He stated that the Lifeline program’s $18 per month for 4,500 gallons of water per month “may not be ideal,” but that “residents can reduce [water] usage by spending less time in the shower.” DWSD estimates that about 28 percent of homes use more than the allotted 4,500 gallons in a month.
The defendants’ attorney noted further that the city has a “compelling reason to keep the water department solvent” and that there is no case in the US that says that “water departments cannot use service interruption as a last resort tool” to extract payment from customers. “The city represents public interests, and the public has an overwhelming interest in maintaining a properly functioning water department,” he added.
Perhaps the most reactionary argument made by the defense is that residents need to have the threat of service interruption as an “incentive” to encourage them to pay their bills. Defense counsel argued that before the 2020 moratorium, 92 percent of DWSD’s client base was up to date on their water bills. That rate dropped to 77 percent and then 72 percent during the moratorium, which, he argued, was due to a lack of “incentive”—and not the pandemic, which prevented residents from going to work while jobless aid was either inadequate or unobtainable.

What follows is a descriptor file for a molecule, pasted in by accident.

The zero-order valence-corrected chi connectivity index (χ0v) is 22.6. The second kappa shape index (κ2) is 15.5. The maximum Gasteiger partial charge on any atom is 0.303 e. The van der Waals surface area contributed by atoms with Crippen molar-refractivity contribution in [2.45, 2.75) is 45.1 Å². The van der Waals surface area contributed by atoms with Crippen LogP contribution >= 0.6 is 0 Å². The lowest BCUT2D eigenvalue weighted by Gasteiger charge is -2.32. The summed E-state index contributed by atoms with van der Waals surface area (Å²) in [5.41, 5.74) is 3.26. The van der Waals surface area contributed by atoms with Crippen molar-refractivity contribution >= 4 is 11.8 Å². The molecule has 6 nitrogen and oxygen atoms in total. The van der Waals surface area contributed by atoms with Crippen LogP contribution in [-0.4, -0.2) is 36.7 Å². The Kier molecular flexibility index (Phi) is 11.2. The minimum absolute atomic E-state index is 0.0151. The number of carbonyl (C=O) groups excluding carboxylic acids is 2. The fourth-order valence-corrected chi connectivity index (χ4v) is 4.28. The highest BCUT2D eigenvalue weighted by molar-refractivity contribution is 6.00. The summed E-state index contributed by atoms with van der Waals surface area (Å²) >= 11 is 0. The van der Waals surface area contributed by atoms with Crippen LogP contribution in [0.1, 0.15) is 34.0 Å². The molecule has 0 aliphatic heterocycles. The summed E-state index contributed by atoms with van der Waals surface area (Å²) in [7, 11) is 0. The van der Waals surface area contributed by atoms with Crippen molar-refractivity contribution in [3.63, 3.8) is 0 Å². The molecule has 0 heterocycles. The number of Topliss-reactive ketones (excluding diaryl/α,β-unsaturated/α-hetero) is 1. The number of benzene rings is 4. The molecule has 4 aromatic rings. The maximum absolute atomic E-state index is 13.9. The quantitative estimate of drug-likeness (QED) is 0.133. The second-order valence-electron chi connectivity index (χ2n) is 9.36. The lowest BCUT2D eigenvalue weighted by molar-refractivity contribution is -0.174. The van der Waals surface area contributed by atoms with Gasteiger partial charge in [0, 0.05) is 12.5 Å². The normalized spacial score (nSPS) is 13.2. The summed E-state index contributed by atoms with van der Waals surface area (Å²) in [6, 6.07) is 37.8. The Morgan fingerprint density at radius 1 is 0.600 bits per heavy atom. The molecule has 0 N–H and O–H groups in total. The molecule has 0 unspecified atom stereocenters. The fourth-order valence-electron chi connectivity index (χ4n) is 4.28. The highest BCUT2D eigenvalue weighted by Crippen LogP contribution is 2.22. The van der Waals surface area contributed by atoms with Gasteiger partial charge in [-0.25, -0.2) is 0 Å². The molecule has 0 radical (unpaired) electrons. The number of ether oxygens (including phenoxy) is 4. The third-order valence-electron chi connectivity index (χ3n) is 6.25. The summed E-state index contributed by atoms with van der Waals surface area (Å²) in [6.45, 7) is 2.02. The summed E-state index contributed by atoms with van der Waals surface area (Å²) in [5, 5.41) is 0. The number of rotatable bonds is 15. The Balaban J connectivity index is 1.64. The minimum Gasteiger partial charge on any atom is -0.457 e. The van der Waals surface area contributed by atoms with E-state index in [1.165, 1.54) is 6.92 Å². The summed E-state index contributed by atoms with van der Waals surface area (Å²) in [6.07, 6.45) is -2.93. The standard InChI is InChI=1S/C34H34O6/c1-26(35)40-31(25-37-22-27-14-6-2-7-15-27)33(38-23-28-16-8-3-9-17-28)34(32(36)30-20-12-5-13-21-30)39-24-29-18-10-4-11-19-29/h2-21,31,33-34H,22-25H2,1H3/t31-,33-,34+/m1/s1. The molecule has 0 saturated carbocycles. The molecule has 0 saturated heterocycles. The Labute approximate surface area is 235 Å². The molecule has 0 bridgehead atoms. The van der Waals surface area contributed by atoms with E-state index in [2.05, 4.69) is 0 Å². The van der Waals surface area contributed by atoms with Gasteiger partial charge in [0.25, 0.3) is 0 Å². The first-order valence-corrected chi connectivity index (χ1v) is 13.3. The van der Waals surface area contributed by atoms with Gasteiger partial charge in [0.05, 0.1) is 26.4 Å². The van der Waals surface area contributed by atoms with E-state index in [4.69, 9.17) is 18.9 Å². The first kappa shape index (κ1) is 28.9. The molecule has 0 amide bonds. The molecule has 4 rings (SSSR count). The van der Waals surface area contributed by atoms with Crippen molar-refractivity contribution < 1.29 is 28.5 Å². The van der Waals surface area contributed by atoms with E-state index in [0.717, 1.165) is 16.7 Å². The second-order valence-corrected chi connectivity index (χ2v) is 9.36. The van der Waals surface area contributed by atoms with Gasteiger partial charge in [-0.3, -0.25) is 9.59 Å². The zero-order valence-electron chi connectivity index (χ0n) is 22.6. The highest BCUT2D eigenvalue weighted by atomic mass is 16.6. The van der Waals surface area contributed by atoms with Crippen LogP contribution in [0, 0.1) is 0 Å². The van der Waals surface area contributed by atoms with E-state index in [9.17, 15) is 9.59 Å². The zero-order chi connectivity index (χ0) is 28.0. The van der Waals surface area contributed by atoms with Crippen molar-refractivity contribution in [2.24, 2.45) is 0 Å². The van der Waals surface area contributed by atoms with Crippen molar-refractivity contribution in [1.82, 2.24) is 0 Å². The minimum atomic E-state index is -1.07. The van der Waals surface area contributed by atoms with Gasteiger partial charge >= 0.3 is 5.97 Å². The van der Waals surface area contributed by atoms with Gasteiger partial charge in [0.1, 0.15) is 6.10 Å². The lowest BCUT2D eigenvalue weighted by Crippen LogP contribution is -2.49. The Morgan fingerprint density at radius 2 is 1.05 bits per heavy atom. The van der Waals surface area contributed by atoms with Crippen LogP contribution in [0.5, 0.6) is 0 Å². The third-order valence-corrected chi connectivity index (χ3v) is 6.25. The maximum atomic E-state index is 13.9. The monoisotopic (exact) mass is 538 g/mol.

“Why should they [pay] if there’s no possibility of shutoffs?” he asked the judge.
Cynically, the attorney cited the city’s “critically needed improvements to its 100-year-old pipelines,” without which “the enormity of the threat of catastrophe cannot be overstated.
“DWSD will have no choice but to impose significant rate hikes on its dwindling paying customer base, and hardworking families will have to make up for that,” he threatened.
“If an injunction is not put in place,” the plaintiffs’ attorney responded, “there will be catastrophes with disease.”
Making clear their readiness to compromise, the plaintiffs’ lawyer added that the “parties can come together—they want an affordability plan that works,” but the Lifeline program “in its current form is not ready.”